This was not the only campaign Hsieh successfully ran, and every win he achieved or helped others achieve has been an important political milestone for Taiwan and for the DPP.

The 1994 Taipei City mayoral election

Hsieh immediately started serving as Chen Shui-bian's campaign chief for the Taipei mayoral election after losing narrowly in the first stage of the primary (i.e. party member votes). The main reason for this was the New Tide faction shifted their support to Chen the last minute. This hardly seemed fair to Hsieh because he had done more ground work (e.g. visiting places and meeting residents to see what they need and what the city needs) than Chen. Chen's strategies were more to do with getting media attention and gunning for faction support within the party. Hsieh might not have lost in the second stage (i.e. polling) but decided not to continue to save the party time and resources so that the DPP would have a better chance of winning. As soon as he started, he put all the support behind Chen and incorporated his people into the team. He did not hold back or secretly sabotage Chen's campaign. This is remembered by many as 'the Chang-Bian collaboration'. Many remember Hsieh as being really decent and sporting and see him as someone who embodies such spirit. Whenever someone in the DPP takes their defeat badly, supporters often urge them to 'be Frank Hsieh'.

As Nathan Batto commented on his blog:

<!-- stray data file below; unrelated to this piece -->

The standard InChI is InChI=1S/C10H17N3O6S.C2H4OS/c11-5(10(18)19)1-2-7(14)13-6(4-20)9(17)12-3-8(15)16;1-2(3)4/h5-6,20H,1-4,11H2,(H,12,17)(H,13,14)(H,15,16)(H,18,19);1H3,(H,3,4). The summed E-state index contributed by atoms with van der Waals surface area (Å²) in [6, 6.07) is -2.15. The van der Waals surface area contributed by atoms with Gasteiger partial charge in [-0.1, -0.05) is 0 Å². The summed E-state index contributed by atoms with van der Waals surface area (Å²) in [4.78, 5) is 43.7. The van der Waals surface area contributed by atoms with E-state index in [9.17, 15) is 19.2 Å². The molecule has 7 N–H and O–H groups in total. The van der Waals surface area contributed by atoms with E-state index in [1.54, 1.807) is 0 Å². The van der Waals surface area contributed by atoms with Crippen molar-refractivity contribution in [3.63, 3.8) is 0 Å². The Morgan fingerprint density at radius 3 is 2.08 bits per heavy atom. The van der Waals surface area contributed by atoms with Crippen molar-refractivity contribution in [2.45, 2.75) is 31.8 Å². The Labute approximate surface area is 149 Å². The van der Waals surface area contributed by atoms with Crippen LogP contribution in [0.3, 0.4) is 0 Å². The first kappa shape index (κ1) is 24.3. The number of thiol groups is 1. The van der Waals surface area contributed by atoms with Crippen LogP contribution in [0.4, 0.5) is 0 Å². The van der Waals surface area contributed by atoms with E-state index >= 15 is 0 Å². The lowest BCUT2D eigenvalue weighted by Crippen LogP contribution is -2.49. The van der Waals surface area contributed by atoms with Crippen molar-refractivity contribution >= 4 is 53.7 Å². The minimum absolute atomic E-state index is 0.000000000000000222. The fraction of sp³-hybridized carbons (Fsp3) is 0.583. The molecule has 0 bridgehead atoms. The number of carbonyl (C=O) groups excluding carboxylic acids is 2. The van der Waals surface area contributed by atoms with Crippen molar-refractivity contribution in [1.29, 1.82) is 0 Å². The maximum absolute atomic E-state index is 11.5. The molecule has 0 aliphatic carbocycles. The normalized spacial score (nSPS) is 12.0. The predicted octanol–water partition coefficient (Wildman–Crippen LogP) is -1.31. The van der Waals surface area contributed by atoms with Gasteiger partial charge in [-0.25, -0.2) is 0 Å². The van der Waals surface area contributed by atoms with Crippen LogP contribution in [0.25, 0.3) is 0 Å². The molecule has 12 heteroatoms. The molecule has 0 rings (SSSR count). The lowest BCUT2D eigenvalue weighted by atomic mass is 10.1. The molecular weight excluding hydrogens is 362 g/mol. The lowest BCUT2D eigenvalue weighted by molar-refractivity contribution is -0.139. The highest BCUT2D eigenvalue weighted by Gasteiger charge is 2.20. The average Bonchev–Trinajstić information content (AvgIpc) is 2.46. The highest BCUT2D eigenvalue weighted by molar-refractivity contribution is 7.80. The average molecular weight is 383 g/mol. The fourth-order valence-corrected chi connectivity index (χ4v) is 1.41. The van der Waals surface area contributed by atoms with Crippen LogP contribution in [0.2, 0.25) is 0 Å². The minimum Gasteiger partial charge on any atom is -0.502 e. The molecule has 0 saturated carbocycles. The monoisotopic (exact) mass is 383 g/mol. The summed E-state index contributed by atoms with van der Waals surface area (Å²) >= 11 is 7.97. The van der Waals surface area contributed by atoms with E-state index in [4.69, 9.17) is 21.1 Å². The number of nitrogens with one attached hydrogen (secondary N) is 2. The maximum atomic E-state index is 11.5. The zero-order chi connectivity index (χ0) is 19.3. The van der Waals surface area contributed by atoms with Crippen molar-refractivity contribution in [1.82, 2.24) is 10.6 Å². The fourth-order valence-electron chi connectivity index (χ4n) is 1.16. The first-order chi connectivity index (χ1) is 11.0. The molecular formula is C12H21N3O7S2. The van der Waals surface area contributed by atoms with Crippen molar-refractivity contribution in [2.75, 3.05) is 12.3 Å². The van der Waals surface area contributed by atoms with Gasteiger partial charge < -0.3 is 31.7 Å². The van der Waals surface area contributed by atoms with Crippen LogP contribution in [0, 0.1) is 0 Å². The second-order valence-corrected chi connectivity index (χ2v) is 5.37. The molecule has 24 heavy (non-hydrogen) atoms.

'The 1994 Taipei City mayoral campaign is important not just because it brought about a change in political power and gave the DPP its first real chance to control resources, it also defined the New Party and brought about a realignment in the voting patterns of the capital city that persisted through the 1995 LY and 1996 NA elections.'
There were also other significant points. That was the first major DPP campaign that placed emphasis on hope for the future rather than the traditional victim perspective. The campaign slogan was 'Happiness, Hope, Chen Shui-bian' and the highlight was Hsieh's 'Daily Question' (每日一問) to Jaw Shaw-kong, the New Party candidate. As it was a three way race (i.e. DPP, KMT and the New Party) and Jaw seemed the strongest of the three to begin with, Hsieh's sharp and highly publicised questioning to Jaw quickly put Jaw in the defensive. This left Chen more time and energy to focus on the KMT candidate and sitting mayor, Huang Ta-chou (AKA Thomas Huang).

Some believe that even though Hsieh worked hard and was sincere, the campaign was actually dominated by Chen's most trusted aides rather than Hsieh. However, even if that was the case, years later, most Taiwanese may have now forgotten about other aspects of the campaign but still talk about Hsieh's 'Daily Question'. It's a bit like that most tennis fans remember McEnroe winning that classic tiebreak in the Wimbledon final but don't necessarily remember that Borg actually won that final.

The 1998 Kaohsiung City mayoral election